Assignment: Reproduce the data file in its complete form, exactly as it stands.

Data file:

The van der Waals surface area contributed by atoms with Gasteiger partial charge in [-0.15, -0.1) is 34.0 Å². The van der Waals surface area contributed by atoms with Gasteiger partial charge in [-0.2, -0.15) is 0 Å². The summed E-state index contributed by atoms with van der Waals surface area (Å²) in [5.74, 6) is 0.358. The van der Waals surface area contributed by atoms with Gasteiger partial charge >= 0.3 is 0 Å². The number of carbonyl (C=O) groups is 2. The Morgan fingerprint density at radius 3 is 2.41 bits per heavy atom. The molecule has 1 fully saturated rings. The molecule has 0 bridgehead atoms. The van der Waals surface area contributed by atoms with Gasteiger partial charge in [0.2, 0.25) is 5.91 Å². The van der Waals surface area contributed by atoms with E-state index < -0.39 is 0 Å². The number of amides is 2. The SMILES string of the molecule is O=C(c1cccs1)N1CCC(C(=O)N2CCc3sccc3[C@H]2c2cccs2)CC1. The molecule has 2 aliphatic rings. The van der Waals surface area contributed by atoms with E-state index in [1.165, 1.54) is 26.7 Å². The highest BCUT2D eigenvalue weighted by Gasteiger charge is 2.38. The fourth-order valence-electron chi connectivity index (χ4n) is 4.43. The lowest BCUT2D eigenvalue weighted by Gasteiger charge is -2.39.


The van der Waals surface area contributed by atoms with Gasteiger partial charge in [-0.15, -0.1) is 34.0 Å². The van der Waals surface area contributed by atoms with Gasteiger partial charge in [-0.2, -0.15) is 0 Å². The summed E-state index contributed by atoms with van der Waals surface area (Å²) in [5.74, 6) is 0.358. The van der Waals surface area contributed by atoms with Gasteiger partial charge >= 0.3 is 0 Å². The number of carbonyl (C=O) groups is 2. The Morgan fingerprint density at radius 3 is 2.41 bits per heavy atom. The molecule has 1 fully saturated rings. The molecule has 0 bridgehead atoms. The van der Waals surface area contributed by atoms with Gasteiger partial charge in [0.2, 0.25) is 5.91 Å². The van der Waals surface area contributed by atoms with E-state index < -0.39 is 0 Å². The number of amides is 2. The SMILES string of the molecule is O=C(c1cccs1)N1CCC(C(=O)N2CCc3sccc3[C@H]2c2cccs2)CC1. The molecule has 2 aliphatic rings. The van der Waals surface area contributed by atoms with E-state index in [1.165, 1.54) is 26.7 Å². The highest BCUT2D eigenvalue weighted by Gasteiger charge is 2.38. The fourth-order valence-electron chi connectivity index (χ4n) is 4.43. The lowest BCUT2D eigenvalue weighted by Gasteiger charge is -2.39.